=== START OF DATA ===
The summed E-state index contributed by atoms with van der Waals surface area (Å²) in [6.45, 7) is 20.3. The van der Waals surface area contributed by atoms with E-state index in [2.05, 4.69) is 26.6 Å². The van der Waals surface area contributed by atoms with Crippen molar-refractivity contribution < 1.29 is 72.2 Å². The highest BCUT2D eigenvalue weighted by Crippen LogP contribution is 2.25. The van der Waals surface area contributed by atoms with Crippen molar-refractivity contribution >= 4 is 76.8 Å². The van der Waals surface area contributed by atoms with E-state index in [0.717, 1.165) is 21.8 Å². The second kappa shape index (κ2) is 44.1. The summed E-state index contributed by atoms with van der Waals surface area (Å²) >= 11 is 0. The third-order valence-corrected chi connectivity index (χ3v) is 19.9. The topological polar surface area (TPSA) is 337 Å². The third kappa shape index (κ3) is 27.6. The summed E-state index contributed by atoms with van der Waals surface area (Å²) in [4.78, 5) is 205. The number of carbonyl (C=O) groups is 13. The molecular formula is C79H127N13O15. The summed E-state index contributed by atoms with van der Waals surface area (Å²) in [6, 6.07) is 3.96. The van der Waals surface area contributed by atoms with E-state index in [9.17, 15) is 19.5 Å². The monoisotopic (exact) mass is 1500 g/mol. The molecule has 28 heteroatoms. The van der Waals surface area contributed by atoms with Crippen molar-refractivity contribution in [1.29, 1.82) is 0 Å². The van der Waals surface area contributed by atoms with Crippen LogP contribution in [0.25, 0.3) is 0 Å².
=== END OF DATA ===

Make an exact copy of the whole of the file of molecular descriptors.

The summed E-state index contributed by atoms with van der Waals surface area (Å²) in [6.45, 7) is 20.3. The van der Waals surface area contributed by atoms with E-state index in [2.05, 4.69) is 26.6 Å². The van der Waals surface area contributed by atoms with Crippen molar-refractivity contribution < 1.29 is 72.2 Å². The highest BCUT2D eigenvalue weighted by Crippen LogP contribution is 2.25. The van der Waals surface area contributed by atoms with Crippen molar-refractivity contribution >= 4 is 76.8 Å². The van der Waals surface area contributed by atoms with E-state index in [0.717, 1.165) is 21.8 Å². The second kappa shape index (κ2) is 44.1. The summed E-state index contributed by atoms with van der Waals surface area (Å²) >= 11 is 0. The third-order valence-corrected chi connectivity index (χ3v) is 19.9. The topological polar surface area (TPSA) is 337 Å². The third kappa shape index (κ3) is 27.6. The summed E-state index contributed by atoms with van der Waals surface area (Å²) in [4.78, 5) is 205. The number of carbonyl (C=O) groups is 13. The molecular formula is C79H127N13O15. The summed E-state index contributed by atoms with van der Waals surface area (Å²) in [6, 6.07) is 3.96. The van der Waals surface area contributed by atoms with E-state index in [9.17, 15) is 19.5 Å². The monoisotopic (exact) mass is 1500 g/mol. The molecule has 28 heteroatoms. The van der Waals surface area contributed by atoms with Crippen molar-refractivity contribution in [1.29, 1.82) is 0 Å². The van der Waals surface area contributed by atoms with Crippen LogP contribution in [0.25, 0.3) is 0 Å².